Do you have any advice for emerging Latina/o playwrights?
Advice, no! Young writers don’t listen to me when I tell them to read books from all over the canon, even things they may not normally read like anthropology and biology. We get stuck in the humanities reading about other writers and often don’t get outside of ourselves. We definitely should read Shakespeare and the Greeks, but aside from that find inspiration in things that you love. If it’s comics, go there, and if it’s Game of Thrones, do that. I feel like in the past I’ve wasted time trying to write what I thought were the academically acceptable styles—the isms, surrealism, magical realism, etc. Don’t discard them either. You might find your voice in an “ism.” But don’t adapt it unless you feel it’s you. I bring a lot of my South American roots into my work, but I have also absorbed the Southwest and Chicano culture, queer culture, and other concepts, and I have no problem with watching great TV (Breaking Bad, GoT, and what have you) and I’ve drawn inspiration from some great songwriters like Bob Dylan and Bruce Springsteen, and the Chilean ones like Violeta Parra and Victor Jara. I say use it all and I say don’t discard anything that brings you joy.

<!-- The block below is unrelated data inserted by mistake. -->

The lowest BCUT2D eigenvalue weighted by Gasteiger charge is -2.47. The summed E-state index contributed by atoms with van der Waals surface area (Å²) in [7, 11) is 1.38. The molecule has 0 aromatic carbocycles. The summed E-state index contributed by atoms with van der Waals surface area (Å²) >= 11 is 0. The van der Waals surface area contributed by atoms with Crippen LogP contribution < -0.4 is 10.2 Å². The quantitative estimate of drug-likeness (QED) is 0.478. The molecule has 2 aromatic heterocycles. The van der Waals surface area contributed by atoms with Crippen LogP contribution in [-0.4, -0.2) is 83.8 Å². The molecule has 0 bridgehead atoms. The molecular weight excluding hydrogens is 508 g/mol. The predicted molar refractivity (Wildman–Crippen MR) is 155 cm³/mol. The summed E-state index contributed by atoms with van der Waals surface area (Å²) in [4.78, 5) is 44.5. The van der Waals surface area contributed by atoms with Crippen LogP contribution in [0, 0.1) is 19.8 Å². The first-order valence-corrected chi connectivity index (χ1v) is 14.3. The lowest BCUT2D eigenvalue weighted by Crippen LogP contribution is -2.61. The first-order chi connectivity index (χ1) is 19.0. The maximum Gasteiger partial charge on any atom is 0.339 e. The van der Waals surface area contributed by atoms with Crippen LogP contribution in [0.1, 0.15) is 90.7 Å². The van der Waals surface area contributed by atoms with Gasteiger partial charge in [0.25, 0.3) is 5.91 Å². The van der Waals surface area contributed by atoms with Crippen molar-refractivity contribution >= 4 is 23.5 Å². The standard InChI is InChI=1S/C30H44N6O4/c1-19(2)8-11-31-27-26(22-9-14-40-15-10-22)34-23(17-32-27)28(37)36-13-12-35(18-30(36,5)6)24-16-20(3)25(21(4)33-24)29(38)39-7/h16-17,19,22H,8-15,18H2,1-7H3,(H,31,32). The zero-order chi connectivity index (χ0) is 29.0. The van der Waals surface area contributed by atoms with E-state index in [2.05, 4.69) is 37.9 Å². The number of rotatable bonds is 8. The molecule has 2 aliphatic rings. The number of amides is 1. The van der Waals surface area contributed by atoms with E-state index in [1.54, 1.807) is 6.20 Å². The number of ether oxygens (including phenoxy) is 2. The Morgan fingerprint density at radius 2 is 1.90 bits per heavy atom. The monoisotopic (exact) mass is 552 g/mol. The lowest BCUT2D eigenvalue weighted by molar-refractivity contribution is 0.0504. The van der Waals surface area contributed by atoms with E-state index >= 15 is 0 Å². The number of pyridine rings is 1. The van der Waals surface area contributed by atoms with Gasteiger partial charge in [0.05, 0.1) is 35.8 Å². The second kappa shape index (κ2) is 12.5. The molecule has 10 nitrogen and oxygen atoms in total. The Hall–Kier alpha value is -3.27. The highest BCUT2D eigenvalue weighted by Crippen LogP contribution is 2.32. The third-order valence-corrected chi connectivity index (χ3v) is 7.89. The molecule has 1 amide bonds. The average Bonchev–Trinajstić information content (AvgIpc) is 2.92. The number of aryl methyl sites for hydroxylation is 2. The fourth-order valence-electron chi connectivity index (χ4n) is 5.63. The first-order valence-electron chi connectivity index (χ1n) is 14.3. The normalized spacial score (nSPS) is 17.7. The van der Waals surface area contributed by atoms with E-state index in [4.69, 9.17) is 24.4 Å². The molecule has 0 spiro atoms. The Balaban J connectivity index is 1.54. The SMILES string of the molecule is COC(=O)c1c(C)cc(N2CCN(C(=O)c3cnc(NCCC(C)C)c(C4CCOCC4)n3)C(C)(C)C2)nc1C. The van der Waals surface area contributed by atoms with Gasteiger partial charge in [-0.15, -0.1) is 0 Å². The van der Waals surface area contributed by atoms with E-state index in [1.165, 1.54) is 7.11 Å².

For whatever reason, I googled Dylan Thomas and absorbed his poem, “Do not go gentle into that good night” for no other reason that I enjoy his word play and the content of not going into the darkness without kicking and screaming. I felt the need to read it again and I feel that way about all sorts of things.
Who have been your playwriting mentors and heroes?
OK, nothing against mentors and heroes. But I’d prefer to think in terms of influences like the Federico Garcia Lorca mystique (and the way a filmmaker like Carlos Saura set Blood Wedding to flamenco dance, now that’s dope), the Pedro Almodovar aesthetics which include a strong dark sense of humor with eroticism, and some great classic movies (Joseph Mankiewicz’s screenplay for All About Eve is great writing, for instance) along with Shakespeare and the Greeks, and all the rest. Just too many to list.
Why is theatre important today?
The arts are important in general. Theater’s part of it. A live theatrical experience has the power to change your life, but I also like to think that’s because theater can absorb the literary (the writing) along with the spectacle which music and dance can bring to it, along with the visuals of design, not to mention the great charisma and beauty that actors and dancers and singers can provide. I’m not sure we can separate one from the other.
What do you do outside of theatre?
Weights. I lift weights and run half marathons when and if the Phoenix weather isn’t ready to kill me during the summer. I had to take a few months off from running when I broke my foot, but I’m up and running again.
How do you decompress?
VALENTINO AND THE CHILEAN HEIRESS
Concert-style reading followed by a feedback session
Friday September 8, 2017 at 7:30 PM
Read more about Valentino and the Chilean Heiress and the other INGENIO Play Fest selections, September 8–10, 2017 at Milagro.